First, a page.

Stomaching her bloated self-centredness, I could have managed that. But what she did next…I will never forgive. That evening she met Alvarez for the first time, he was sitting attentively by my side when she entered the room like a breath of frosty air. I felt her eyes on us and knew then, she had found a new prize. My huntsman. How was I to know that he had been so handsome, how was I to know that she would wrap him around her finger like a snake, whispering lies about me in his ears, tempting him with her youth and beautiful, big, blue eyes? I was no match for her.
When she returned to the palace, Alvarez went with her on the grounds that she had been so impressed with his work that the royal staff would simply thrive with his attention. And King Leopold welcomed, with open arms, to his home, his wife’s new lover, the gullible fool was still so bewitched and intoxicated with my sweet sister that he didn’t even remotely consider her infidelity. She sent me a ‘replacement’ for my dear Alvarez, a mirror. Engraved on its gilded frame where I could always feel them were six words, ‘So you can see yourself’. And whatever I hurled at that mirror, it never broke unlike my splintered heart. I hated her then. Hated, despised, loathed, detested, who she was. What she had done. And what she had made me.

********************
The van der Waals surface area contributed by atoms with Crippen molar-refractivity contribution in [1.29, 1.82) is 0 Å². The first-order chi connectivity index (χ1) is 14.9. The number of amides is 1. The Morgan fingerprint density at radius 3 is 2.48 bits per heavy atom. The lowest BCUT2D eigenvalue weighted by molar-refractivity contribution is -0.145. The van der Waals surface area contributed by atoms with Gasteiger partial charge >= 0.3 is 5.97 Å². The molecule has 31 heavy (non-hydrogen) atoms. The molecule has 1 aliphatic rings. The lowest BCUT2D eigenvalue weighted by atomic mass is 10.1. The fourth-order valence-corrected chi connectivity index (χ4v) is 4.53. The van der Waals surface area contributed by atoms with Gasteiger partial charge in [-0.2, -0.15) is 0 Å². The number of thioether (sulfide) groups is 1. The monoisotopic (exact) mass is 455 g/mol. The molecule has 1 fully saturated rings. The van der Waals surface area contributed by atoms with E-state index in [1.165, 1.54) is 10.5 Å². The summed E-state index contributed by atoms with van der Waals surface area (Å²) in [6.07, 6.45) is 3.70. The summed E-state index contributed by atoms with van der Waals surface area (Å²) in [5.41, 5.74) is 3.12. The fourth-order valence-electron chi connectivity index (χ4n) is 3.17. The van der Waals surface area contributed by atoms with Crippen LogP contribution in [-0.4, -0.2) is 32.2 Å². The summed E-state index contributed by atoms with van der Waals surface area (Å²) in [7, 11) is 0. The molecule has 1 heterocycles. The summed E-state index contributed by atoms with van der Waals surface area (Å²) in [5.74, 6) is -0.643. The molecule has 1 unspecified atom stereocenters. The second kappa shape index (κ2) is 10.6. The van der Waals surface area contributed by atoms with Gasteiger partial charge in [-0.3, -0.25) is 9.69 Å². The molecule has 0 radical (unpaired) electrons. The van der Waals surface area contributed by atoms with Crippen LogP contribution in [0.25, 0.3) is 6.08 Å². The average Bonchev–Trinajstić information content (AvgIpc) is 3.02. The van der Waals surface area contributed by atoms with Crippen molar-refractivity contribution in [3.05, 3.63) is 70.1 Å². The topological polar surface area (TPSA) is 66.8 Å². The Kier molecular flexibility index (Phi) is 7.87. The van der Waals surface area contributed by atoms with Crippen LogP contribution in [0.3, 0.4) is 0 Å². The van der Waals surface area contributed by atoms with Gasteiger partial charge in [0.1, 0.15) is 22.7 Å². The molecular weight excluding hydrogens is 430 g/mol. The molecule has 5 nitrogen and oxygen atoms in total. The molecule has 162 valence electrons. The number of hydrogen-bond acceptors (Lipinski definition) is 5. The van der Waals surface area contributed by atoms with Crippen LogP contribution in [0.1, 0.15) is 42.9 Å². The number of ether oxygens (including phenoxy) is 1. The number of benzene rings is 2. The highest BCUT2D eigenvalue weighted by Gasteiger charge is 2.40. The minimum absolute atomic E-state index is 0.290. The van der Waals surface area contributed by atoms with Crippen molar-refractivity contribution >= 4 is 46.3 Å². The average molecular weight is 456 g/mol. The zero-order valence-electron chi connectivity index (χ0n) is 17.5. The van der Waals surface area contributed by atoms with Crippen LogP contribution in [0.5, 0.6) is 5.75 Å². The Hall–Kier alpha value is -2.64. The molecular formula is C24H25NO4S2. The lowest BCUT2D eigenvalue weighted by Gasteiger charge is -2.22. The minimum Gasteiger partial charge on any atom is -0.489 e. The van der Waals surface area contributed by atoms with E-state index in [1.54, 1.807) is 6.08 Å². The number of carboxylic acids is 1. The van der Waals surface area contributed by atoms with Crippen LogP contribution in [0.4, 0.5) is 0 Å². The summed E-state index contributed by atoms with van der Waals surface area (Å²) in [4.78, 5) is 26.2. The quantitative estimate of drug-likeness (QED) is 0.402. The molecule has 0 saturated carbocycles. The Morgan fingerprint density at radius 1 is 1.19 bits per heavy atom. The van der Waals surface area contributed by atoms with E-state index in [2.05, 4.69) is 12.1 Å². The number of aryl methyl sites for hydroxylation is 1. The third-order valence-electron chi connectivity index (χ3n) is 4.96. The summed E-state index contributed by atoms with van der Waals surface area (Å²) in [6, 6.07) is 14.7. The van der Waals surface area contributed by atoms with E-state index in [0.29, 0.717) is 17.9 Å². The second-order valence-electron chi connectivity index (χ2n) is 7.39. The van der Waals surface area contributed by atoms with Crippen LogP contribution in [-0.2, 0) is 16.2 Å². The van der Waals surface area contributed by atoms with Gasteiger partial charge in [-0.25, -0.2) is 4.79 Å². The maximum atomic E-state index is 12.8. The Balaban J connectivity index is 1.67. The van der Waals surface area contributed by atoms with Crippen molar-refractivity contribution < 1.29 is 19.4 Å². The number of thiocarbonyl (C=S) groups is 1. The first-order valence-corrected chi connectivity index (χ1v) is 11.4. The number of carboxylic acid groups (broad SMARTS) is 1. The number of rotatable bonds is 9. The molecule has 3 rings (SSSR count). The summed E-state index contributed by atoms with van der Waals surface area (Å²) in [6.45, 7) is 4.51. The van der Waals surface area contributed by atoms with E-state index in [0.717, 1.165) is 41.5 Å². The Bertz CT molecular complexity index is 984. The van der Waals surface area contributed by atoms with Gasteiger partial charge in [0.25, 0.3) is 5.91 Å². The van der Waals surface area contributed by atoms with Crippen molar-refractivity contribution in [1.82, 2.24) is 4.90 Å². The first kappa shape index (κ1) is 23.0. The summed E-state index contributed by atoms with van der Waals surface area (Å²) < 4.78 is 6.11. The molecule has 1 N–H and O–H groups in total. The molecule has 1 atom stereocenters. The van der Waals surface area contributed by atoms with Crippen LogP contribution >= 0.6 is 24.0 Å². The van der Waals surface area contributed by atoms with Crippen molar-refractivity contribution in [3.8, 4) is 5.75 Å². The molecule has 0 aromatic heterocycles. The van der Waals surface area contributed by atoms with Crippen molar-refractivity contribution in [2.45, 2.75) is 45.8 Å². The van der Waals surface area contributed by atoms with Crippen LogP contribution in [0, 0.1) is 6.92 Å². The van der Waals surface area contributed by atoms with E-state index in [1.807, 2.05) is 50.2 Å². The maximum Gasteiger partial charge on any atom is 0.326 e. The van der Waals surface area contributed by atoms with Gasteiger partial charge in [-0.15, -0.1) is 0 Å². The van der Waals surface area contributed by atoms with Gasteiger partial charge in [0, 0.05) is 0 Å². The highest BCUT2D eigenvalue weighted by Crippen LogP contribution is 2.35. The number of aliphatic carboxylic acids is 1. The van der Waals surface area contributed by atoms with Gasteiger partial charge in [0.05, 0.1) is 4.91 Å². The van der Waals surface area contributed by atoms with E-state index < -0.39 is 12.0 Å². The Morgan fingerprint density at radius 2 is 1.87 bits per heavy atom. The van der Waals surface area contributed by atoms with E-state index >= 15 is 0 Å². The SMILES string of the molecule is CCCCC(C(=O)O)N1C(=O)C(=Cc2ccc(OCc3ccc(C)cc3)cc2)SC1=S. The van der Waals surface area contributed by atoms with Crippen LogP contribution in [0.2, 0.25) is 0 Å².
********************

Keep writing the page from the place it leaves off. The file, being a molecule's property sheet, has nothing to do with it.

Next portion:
So I sit in the corner, gathering my weapons. Letting my hatred manifest. Waiting for the right time. Pulling tight on those ribbons…dipping the comb in the most lethal poison…whispering to my mirror. . ‘Mirror, Mirror on the wall. She’s now with child and is soon to fall.’